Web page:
On Monday April 23, 2018 a van mowed down 25 people out walking on a rare sunny afternoon on Yonge Street in Toronto. Yonge Street is the longest and one of the busiest streets in the city. It emerged that Alek Minassian, the young man who had driven the van that killed, 10 people and injured 15 more, was a social isolate who identified with other “incels.” Incels are young heterosexual men who self-describe as “involuntary celibates” because their advances are repeatedly rejected by women. Some reports considered the murders to be yet another example of extreme misogyny and it is clear that incels’ applaud such mass killings while expressing a hatred for women. But their self-description also suggests that they are incapable of forming relationships with women, not, at least initially, because they hate them. Rather it might be that they hate women because they are not able to form relationships with them. Alek Minassian was said to have difficulty in developing close friendships with anyone – he had no close friends of either sex. When he finally left school, he cursed the other students in a departing email.

In my last post I spoke of the British Ministry of Loneliness that has been established to identify and support the growing number of people who are lonely. I think that this extreme example of social isolation, deep loneliness and its consequences, suggests that there is a great deal to be done both to recognize loneliness in its early stages and to think about how to respond to it. These extreme pathological manifestations of the condition should force us to recognize the extent to which social connections are a critical requirement for the normal development of human beings. We are social animals. It is a serious loss not to be able to make friends. At times this may be due to some physiological (chemical/mechanical) deficit, but very often it is not. It is often a purely social and relational issue.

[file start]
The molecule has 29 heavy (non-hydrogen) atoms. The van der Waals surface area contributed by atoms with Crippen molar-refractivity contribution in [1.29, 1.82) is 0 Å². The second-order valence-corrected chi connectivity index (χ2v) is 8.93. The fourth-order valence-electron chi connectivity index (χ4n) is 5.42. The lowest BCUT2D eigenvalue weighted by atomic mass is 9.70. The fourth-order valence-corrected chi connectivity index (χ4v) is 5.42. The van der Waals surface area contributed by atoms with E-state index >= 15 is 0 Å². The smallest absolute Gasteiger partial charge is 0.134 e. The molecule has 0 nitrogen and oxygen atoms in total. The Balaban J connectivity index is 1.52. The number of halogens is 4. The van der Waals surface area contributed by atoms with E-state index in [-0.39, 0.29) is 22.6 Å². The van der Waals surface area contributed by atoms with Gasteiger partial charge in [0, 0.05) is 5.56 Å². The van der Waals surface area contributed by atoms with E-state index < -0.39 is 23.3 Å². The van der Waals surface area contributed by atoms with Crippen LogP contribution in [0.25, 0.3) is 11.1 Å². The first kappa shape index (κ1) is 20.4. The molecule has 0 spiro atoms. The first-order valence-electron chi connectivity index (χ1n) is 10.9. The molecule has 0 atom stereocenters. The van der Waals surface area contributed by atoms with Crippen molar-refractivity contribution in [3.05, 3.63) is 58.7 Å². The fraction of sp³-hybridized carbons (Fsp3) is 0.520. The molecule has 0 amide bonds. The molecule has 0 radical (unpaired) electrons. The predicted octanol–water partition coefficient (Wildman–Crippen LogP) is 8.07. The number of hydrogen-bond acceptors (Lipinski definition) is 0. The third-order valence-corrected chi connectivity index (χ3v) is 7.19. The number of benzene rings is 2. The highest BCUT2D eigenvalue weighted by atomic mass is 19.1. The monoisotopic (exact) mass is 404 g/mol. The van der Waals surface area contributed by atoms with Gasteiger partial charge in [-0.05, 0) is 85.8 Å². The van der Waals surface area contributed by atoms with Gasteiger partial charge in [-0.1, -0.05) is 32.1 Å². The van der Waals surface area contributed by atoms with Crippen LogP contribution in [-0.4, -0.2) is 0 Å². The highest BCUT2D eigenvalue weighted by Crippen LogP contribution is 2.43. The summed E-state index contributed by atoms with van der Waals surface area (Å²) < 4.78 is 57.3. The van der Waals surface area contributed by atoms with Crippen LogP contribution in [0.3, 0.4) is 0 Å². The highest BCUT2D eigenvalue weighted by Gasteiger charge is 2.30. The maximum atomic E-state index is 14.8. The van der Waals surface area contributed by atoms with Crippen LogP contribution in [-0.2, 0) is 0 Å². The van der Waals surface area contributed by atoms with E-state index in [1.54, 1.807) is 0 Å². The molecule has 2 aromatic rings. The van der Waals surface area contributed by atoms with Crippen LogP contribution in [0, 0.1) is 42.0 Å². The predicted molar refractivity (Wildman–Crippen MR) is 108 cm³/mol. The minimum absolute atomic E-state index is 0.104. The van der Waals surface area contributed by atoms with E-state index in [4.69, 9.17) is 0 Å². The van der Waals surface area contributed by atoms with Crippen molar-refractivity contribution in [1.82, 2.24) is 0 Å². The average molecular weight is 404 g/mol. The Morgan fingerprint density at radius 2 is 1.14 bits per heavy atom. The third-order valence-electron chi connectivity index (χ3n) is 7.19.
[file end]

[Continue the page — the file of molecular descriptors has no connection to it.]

Before the mass murder on Yonge Street we learned that loneliness is widespread among millennials- people born between the early 1980s and the year 2000. In this case fit, employed, economically successful young people with developing careers report that there is no one they can confide in, that they find themselves involuntarily socially isolated and lonely. There is no pill for loneliness, nor has there so far been a widely accepted clinical response. On some accounts this population of young lonely people is far more numerous than the more well-known loneliness of older people.

Loneliness is a condition of social and relational creatures like us. It is not primarily a chemical/mechanical disease, although at times it may have chemical/mechanical origins, and even some chemical/mechanical treatments. The most obvious solutions are social and relational. Early on we support growing children who are beginning to make friends and we hope that they can keep them. We stress the value and importance of having people who are close to you, ones you can trust and confide in. Dealing with loneliness always includes finding ways to meet and become close to at least a few other people.

Social isolation does not always result in loneliness. We know that there are people who choose to be hermits and are perfectly happy – often because they already have been in a society that they feel they can do without.They are in a small minority. Most of us need someone to feel close to, to confide in, to celebrate with and to mourn with. When we are too alone we are unhappy: We know that loneliness affects our wellbeing. We are now learning that it also affects our health and can have great impact on bad behaviour like that of Alek Minassian, the Yonge Street assassin.

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